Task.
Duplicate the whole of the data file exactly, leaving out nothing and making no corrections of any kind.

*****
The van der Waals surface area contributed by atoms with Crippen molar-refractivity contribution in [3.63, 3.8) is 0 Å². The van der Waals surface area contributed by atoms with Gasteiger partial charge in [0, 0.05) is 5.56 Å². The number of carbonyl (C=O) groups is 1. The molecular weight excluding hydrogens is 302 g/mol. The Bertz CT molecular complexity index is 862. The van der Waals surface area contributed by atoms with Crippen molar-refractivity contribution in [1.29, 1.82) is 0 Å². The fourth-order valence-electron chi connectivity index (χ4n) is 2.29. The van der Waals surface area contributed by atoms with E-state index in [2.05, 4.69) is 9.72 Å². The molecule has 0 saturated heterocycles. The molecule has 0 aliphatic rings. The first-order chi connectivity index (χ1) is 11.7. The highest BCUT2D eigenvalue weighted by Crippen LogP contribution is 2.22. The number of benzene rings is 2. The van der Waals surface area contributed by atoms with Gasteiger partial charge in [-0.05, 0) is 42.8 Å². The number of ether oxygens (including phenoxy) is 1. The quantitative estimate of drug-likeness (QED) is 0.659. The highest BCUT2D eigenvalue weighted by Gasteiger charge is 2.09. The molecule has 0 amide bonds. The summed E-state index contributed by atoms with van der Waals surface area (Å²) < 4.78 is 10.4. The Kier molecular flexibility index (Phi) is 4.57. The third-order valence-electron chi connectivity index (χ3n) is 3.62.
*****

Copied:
The van der Waals surface area contributed by atoms with Crippen molar-refractivity contribution in [3.63, 3.8) is 0 Å². The van der Waals surface area contributed by atoms with Gasteiger partial charge in [0, 0.05) is 5.56 Å². The number of carbonyl (C=O) groups is 1. The molecular weight excluding hydrogens is 302 g/mol. The Bertz CT molecular complexity index is 862. The van der Waals surface area contributed by atoms with Crippen molar-refractivity contribution in [1.29, 1.82) is 0 Å². The fourth-order valence-electron chi connectivity index (χ4n) is 2.29. The van der Waals surface area contributed by atoms with E-state index in [2.05, 4.69) is 9.72 Å². The molecule has 0 saturated heterocycles. The molecule has 0 aliphatic rings. The first-order chi connectivity index (χ1) is 11.7. The highest BCUT2D eigenvalue weighted by Crippen LogP contribution is 2.22. The number of benzene rings is 2. The van der Waals surface area contributed by atoms with Gasteiger partial charge in [-0.05, 0) is 42.8 Å². The number of ether oxygens (including phenoxy) is 1. The quantitative estimate of drug-likeness (QED) is 0.659. The highest BCUT2D eigenvalue weighted by Gasteiger charge is 2.09. The molecule has 0 amide bonds. The summed E-state index contributed by atoms with van der Waals surface area (Å²) < 4.78 is 10.4. The Kier molecular flexibility index (Phi) is 4.57. The third-order valence-electron chi connectivity index (χ3n) is 3.62.